Merket eo bet ar Roc'h-derrien gant buhez labourus meur a gumuniezh artizaned ha kenwerzhourien. “Da-heul Yann, roue ar bilhaouaerien” ez eer d' ober anaoudegezh gant sekredou kuzh glad ar Roc'h. War ribloù ar Yeodi, pe e vefed war-droad pe e bourzh ur c'hanoe, e teu da soiij d'an dud eus ar big I dre lien a zegase pinvidigezhioù da gêr. E-pad an hañv, e Iiorzh ar presbital hag e garrezioù plant, lec'h ma vez kinniget dlduamantoù war labour allin, e vez degaset da sonj eus ar mare ma oa troet ar c'hornad war an danvez-se. Ha dont a ra an istor da vezañ un digarez da gaout plijadur pa vez foarioù ar c'hozhigelloù, ar gouel bloaziek ha gouel ar Grennamzer.
The town was built in the 11th century by Derrien, son of the Count of Penthievre, on a rocky pro¬montory overlooking the Jaudy estuary. He constructed a fortress protected by ramparts in order to control access to the river estuary. The chateau suffered pillage and a series of sieges related to the Breton wars of succession and it was demolished several times. It was there that Charles de Blois was wounded and taken prisoner by the English at the famous battle of La Roche¬Derrien in 1347. In 1356, Du Guesclin was given, as a privilege, the chateau of La Roche-Derrien and became its Viscount. The chateau was destroyed along with its ramparts in 1420 under Duke Jean V, and was finally razed to the ground by order of Richelieu in the 17th century.
Relics dating from the middle ages relate La Roche-Derllen's historic past: the former leper's gate, the pillory square, the "English Alley", the "Silver Alley" The Rue de la Fontaine still retains traces of the old tradesmens premises with their medieval shopfronts. The town is in two sections: the lower town, known as the "bas-du-pont", was the town of the rag sorters, a really colourful "colony", and also the town of the roofers where their own particular language, known as "tunodo", can still be heard (the port, one of the oldest on the north coast, owed its importance to the salt and wine trades and, later, to transporting roof-slates extracted from local quarries). Then there is the upper town, with the Place du Martray surrounded by half-¬timbered merchants' houses dating from the 15th, 16th and 17th centuries. The castle mound provides a splendid view over the town, the Jaudy estuary and Castel Du. The 13th-century fortified church of Salnte-Catherine contains a fine stained-glass window that commemorates the capture of Charles de Blois. All around, great buildings in local stone carry the hallmarks of a town that prospered up until the middle of the 20th century, thanks to its shops, its craftsmen, its slate-workers and its flax Industry, Today you will still hear the nickname of the town being bandied about around the Tregor area: It is known as "Kapital Stoup", the capital of the linen scutchers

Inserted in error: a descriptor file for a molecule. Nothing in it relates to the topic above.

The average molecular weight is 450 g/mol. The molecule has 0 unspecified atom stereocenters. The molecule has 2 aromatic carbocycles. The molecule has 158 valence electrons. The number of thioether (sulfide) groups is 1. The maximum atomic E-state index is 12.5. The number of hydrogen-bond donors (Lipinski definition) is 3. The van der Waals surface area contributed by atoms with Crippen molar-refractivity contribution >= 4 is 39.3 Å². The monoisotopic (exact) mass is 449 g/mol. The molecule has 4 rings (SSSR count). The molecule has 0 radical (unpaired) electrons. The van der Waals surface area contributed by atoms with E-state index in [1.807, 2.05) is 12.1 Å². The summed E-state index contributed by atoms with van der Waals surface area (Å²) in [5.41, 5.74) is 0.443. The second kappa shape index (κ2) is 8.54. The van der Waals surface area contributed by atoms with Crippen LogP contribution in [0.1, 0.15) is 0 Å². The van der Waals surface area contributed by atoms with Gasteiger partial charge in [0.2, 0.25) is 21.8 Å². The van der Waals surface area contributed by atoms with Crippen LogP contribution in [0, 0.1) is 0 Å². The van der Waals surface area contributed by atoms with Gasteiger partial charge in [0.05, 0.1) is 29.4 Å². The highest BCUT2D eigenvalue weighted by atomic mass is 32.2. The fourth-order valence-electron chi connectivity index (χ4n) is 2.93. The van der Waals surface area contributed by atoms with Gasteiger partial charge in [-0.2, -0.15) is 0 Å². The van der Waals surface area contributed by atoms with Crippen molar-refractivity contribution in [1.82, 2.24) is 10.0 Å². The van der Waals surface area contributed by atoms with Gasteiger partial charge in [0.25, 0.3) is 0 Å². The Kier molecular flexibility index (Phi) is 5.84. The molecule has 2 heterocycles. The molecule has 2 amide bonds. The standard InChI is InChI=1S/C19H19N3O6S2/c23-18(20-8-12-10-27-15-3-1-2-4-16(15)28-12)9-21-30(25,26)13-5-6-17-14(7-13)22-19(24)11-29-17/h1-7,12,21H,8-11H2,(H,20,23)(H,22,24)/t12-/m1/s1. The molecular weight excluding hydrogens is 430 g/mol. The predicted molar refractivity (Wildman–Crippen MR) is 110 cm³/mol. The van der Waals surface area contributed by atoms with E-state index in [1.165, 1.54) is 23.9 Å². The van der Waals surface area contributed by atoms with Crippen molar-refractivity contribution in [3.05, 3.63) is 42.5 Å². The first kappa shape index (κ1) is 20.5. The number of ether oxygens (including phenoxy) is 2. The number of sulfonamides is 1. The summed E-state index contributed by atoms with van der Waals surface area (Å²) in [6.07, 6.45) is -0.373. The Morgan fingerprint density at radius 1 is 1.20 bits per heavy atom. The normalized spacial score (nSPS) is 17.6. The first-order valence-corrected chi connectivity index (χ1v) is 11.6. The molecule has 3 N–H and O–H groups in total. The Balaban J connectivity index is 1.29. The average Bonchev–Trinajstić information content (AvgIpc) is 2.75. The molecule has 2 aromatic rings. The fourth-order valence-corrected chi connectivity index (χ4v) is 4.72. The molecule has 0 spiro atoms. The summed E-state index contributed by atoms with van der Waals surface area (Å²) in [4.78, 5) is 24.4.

Several communities of craftsmen and tradel s have left the imprint of their lives of labour on the memory of these places. Follow In the tracks of "Yann, Ie Roi des Chiffonniers' (Yann, the King of the Rag¬sorters), and the hertiage of the Rochois area will yield up Its secrets The banks of the Jaudy, that you can walk along or follow by canoe,stir memories of the sailboats that brought prosperity to tile town. In summer the garden of the presbytery, with its flowerbeds and its displays about linen production, reawakens the area's former connection with flax. History takes on a festive garb when the flea markets, the annual festival and the medieval festival are taking place.